This does not mean it's a gentle, easy-going drive. Make no mistake: This can be a loud and violent car. Stamp on the gas to wring your money's worth out of the $5,000 federal gas-guzzler levy and the side-mounted pipes will roar like a guttural banshee. You'll rocket to 100 km/h in 3.8 seconds; keep your foot pinned and the cops will clock you at 200 km/h just 10.6 seconds from the traffic light.
Don't even think about saving gas. You'll be somewhere north of 20 L/100 km (14 m.p.g.) even without the theatrics.
Turn off the ESP control and the $800-a-piece back tires will shred as the car hops madly in its fight for purchase. Grip the wheel tight — this wide-tracked monster will skitter left and right as your hands twitch from the g-forces.
Squint through the heat haze rising from the hood vents and the road ahead will ripple like a desert mirage. The SLR will hit 300 km/h in less than half-a-minute and not top out until somewhere over 330 km/h. Then those humungous brakes will haul you back down again before you know it.
You'll be impressed, but OPP Commissioner Julian Fantino won't be, and nor will the judge. That's when you'll learn the hard facts about depreciation of initial value over time as the car sits parked for a year.
New SLRs have never wavered from their current base price of $495,000 (U.S.). Second-hand SLRs drop their value rapidly, though. After all, the market has a number of options for the well-heeled prospective SLR buyer.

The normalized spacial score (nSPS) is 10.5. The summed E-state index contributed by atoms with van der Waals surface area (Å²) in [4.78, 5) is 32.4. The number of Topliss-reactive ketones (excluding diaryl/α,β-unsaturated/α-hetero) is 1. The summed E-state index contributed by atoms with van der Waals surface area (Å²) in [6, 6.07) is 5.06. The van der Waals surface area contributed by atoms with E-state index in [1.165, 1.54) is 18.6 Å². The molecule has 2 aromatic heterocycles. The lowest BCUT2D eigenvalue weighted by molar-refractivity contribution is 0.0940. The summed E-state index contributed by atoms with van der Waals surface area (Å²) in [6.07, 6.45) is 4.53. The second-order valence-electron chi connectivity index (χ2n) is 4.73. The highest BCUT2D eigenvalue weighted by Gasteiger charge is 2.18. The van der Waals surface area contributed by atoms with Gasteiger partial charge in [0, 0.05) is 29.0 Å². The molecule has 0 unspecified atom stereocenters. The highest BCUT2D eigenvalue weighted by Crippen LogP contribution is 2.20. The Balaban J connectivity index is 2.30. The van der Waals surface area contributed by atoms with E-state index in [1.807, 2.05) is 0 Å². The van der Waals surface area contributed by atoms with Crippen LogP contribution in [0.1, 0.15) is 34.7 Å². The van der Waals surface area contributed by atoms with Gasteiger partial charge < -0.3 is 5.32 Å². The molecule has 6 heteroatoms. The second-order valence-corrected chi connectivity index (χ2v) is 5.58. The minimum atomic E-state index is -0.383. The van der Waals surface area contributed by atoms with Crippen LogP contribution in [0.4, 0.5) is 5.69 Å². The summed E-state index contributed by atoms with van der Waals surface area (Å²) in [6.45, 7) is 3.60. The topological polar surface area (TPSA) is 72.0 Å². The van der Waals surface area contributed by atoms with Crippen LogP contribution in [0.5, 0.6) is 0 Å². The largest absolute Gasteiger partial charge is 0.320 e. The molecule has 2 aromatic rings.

Aside from the aforementioned 599GT and MurciÃ©lago, Bentley offers the undeniably gorgeous and equally powerful Continental GT Speed convertible for considerably less money. Similarly, Aston-Martin will sell you its Vanquish with enough left over to fund seven years of medical school.
Wait a year or so and Mercedes will sell you the smaller, in-house-designed SLS AMG two-seater, designed to assume the halo with its gull-wing doors and familiar, but even more highly tuned, 6.3 L V8.
And if you really want to save money, you can get a similar experience driving a Dodge Viper or a Ford GT. As an added bonus, their spark plugs won't cost $10,000 to change every four years; the mid-mounted engine must be dropped to access the rear four cylinders.
But their doors won't attract attention like those sexy butterfly doors. And their hoods won't say Mercedes, and their side panels McLaren.
And if you can afford to drop a half-million dollars on something because you like it, maybe that's important. The man from Mercedes thinks so, anyway.
Mark Richardson is the editor of Wheels. He can be reached at firstname.lastname@example.org